Cannon went on to help Houston win two league titles, and he led the AFL in rushing in 1961 with 948 yards. A back injury and dissatisfaction with the Oilers got him traded in 1964 to Oakland, where he was switched to tight end. In 1970 the Raiders released him, and he joined Kansas City. Cannon played one year there before retiring, having twice been named All-AFL.
Unlike many pro athletes, Cannon had prepared for life after his playing days. He studied dentistry at LSU in his off-seasons, and according to Dr. John P. Harbour, who is purchasing Cannon's practice, Cannon has become "a heck of an orthodontist." All along, though, some of the people Cannon chose as friends raised eyebrows. Among them is Edward Grady Partin, a former business manager of Teamsters Local No. 5 who's doing time for obstructing justice. Cannon was employed by the Teamsters during high school and maintains close ties with Partin. In the late '70s Cannon even served as president of a Teamster-affiliated union that was being established in the local Department of Public Works. Another buddy was former State Agriculture Commissioner Gil Dozier, who's now serving an 18-year sentence for racketeering and extortion.
"Billy's a lousy judge of character," says Oggero. "That's his big weakness." Adds Jack Fiser, who is writing a history of LSU, "He seemed to associate with people who had a peculiarly low ethical threshold. But on the other hand, we don't expect anyone to fill a job honestly around here. The Protestant work ethic has worn out. Things that shock other people don't shock us much."
Cannon displayed questionable ethics again in 1980 when he sent a telegram to all 26 big-league baseball teams telling them not to draft Billy Jr., a fine prospect at shortstop, because Billy had decided to go to college. Subsequently, the Yankees, who were apparently told by Cannon that Billy might play pro baseball right away, drafted him. New York was set to sign him when Commissioner Bowie Kuhn said no, on the grounds that other clubs properly felt they had been misled. Cannon reportedly was pushing for a $350,000 signing bonus for Billy.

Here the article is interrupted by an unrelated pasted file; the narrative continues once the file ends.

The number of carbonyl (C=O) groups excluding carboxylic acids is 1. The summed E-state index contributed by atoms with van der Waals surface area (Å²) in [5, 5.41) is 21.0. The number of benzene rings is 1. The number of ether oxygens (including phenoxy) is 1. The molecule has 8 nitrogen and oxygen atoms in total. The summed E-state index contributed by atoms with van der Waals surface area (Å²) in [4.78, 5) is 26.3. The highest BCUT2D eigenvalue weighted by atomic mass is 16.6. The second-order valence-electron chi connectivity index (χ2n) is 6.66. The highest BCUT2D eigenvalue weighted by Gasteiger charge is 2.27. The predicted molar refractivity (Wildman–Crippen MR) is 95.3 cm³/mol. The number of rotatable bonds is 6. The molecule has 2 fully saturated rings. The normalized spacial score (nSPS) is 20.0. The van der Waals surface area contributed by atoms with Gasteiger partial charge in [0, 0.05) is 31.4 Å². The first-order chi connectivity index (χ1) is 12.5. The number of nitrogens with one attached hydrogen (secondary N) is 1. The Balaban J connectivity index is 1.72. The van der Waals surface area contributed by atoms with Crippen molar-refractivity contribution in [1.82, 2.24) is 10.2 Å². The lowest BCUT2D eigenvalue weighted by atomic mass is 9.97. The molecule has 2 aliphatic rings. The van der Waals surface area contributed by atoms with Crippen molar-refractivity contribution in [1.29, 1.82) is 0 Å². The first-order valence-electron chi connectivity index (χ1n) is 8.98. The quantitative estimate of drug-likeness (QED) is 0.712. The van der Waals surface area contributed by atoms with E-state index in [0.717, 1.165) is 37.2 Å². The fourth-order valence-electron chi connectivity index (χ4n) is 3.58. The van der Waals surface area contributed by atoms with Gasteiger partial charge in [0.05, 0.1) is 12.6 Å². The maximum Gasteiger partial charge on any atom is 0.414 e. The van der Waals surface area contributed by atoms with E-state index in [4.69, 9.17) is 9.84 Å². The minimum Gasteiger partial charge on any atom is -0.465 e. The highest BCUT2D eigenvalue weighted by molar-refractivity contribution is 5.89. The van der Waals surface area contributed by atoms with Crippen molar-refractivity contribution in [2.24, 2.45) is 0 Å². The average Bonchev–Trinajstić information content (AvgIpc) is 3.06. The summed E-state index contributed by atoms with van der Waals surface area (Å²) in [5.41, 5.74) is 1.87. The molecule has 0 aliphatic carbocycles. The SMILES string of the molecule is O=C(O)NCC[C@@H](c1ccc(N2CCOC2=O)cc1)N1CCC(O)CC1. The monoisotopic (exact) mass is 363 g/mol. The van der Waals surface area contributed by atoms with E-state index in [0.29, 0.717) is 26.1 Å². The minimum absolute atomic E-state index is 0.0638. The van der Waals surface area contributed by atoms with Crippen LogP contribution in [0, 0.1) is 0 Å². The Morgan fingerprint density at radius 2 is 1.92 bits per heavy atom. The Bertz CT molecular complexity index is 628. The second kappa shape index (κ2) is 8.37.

Records of the 19th Judicial District Court of the Parish of East Baton Rouge show Cannon has been a party to at least 38 civil lawsuits over the years. On May 20, for instance, a judgment was handed down against him for failing to pay a $137,803.17 debt on a condominium. On April 22 he was ordered to pay $87,880.80 on a loan he took to buy a Mack truck. Oggero insists many of the suits, including these two, were cases in which Cannon co-signed notes for others and that the property wasn't even his.
Finally, he has had a falling-out with LSU. He was furious with former Athletic Director Carl Maddox over the location of his six seats at Tiger Stadium. They're on the 50-yard line, but on the east side—the visitors' side—and Cannon wants to be on the LSU side. More recently, Cannon thought a lot of local folks were mad at him because Billy Jr. enrolled at Texas A&M instead of LSU. "That's not true at all," says one Tiger football source. "It was a relief in a way because we knew Billy would be on our ass all the time, second-guessing us."